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Our history of projects reads like something out of a Mission Impossible script. The only differences are that with us it’s for real. No matter how big, how small, how complex or how tight for time and space, we really do redefine what can be done. If it’s doable, we can do it for you. In fact we may even have done it for someone else already.

The first time we viewed this building we had no idea that it was a key venue in the 1948 Olympics, when London last hosted the games. It had been used as a paper store for a major High Street retailer - it was dark, dingy and in a bad state of disrepair.

In the ensuing 14 months the building was transformed into a splendid exhibition showcase for the development of High Speed 1, part of the capital’s Channel Tunnel rail link – as well as being a vibrant event space for corporate users.

Vast quantities of 1960’s infrastructure were stripped out to leave spectacular internal vistas that can be viewed from the moment visitors enter the building. This process also involved the dismantling of a mezzanine floor and the cutting of an aperture to create a light well. Beneath the light well the exhibition space is contained behind 8.5 tonnes of plate glass.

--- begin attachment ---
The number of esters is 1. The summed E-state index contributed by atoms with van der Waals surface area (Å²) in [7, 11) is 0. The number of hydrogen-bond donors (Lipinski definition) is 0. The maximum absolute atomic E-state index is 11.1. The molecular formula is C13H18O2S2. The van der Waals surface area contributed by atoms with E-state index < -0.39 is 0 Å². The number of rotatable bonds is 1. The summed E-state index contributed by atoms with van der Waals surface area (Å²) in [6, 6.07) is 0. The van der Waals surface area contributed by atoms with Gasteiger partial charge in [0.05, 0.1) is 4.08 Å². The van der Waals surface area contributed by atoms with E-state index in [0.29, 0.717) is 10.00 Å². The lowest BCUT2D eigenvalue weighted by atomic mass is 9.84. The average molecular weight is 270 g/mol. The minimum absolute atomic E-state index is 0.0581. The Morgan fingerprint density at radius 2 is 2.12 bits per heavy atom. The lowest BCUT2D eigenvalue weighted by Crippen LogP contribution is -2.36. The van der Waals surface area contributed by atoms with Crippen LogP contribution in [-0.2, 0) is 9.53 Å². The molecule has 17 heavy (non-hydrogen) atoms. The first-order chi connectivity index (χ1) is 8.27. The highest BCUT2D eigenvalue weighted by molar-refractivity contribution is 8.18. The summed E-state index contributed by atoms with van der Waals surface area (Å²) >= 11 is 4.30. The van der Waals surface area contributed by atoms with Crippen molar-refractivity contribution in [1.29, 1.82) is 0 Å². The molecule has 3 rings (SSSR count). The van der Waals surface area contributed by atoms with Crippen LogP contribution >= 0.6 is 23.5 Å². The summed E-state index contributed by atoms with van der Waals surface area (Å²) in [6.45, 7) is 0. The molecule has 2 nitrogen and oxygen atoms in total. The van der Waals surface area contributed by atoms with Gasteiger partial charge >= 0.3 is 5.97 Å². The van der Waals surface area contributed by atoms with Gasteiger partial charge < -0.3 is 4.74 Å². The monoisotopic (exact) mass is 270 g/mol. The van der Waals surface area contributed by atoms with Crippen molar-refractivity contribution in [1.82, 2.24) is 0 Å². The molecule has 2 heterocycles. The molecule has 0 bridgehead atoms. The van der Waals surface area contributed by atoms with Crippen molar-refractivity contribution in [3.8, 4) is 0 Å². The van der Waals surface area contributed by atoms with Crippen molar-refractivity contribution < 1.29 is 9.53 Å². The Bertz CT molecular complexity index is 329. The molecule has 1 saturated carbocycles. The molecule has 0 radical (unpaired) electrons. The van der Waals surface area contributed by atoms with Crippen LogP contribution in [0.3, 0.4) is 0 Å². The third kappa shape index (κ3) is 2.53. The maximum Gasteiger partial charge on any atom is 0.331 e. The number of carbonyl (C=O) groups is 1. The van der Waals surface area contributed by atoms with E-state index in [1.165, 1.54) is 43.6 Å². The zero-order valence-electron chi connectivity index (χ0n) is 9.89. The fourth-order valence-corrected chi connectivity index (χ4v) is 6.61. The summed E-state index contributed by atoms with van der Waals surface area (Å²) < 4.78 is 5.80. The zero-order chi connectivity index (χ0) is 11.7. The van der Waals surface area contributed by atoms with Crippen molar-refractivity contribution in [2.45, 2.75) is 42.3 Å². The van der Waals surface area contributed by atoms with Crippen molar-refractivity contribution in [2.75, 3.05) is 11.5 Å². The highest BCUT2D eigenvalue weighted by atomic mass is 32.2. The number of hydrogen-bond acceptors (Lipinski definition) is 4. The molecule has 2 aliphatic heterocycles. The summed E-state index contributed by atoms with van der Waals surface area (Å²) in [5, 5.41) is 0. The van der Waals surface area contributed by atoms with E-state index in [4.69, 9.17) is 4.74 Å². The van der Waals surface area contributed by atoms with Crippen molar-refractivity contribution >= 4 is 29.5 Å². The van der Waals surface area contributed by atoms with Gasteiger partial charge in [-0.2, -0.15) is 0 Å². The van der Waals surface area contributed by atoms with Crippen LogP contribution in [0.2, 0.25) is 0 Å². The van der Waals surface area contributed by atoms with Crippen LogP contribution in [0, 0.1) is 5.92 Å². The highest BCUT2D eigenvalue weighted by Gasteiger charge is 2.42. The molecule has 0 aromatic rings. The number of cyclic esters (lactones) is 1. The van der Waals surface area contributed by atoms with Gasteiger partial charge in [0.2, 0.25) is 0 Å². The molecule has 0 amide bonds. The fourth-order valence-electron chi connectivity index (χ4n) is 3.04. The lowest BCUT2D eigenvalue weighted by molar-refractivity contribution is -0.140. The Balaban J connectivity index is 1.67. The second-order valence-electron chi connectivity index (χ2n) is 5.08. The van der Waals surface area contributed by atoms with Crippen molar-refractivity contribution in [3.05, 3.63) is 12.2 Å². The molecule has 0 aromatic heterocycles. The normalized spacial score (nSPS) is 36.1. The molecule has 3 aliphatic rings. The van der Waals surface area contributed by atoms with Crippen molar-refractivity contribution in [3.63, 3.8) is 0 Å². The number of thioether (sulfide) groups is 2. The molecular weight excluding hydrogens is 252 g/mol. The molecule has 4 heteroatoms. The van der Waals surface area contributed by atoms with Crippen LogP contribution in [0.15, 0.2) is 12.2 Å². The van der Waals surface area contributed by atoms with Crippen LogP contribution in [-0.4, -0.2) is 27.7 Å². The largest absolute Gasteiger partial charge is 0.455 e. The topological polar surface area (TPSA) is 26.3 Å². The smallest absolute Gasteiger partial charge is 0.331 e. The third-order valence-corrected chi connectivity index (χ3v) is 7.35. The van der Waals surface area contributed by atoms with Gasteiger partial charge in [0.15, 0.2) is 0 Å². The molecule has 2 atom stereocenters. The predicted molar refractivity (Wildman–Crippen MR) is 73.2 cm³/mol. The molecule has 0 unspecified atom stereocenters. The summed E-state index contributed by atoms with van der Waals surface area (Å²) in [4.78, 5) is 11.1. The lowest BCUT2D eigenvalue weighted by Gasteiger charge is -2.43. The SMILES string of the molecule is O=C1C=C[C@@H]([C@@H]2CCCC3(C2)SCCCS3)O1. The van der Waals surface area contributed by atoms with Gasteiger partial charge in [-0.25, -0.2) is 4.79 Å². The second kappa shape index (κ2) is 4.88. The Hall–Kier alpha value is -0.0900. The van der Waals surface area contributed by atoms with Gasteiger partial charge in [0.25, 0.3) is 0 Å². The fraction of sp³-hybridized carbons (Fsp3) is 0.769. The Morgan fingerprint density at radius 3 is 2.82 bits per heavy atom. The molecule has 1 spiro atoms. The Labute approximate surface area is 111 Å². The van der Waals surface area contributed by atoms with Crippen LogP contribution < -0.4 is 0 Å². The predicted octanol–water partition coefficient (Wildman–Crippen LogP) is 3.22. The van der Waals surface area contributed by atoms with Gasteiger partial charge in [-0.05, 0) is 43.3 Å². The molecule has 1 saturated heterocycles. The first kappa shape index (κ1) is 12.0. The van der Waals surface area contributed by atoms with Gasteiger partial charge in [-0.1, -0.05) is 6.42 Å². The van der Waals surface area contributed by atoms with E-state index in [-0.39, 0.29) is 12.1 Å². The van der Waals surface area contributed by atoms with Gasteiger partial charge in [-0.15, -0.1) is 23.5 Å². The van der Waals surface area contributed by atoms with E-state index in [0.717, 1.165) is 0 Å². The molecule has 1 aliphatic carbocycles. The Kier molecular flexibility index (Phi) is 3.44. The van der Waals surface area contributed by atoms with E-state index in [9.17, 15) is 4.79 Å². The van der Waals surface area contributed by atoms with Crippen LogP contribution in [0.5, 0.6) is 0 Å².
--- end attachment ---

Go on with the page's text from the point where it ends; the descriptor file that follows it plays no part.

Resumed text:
One memorable use of this space was when we decided that we should display a 4.5 tonne cutter head used in the excavation of the Kings Cross tunnels. We craned the head through the front doors of the venue with only 35mm clearance. Then with the assistance of specialist lifting, positioned it inside a colonnade created during the refurbishment process.

Our work involved close and constant dialogue with English Heritage and Camden Council who verified the extent of the work we were permitted to undertake and specified the exacting standards to which we had to work.
Sympathetic renovation of a listed building

Gymnasium originally used in the 1948 London Olympics

8.5 tonnes of plate glass for showcases

4.5 tonne cutter head craned through a doorway with just 35mm clearance

View Brian Griffins photos at briangriffin.co.uk view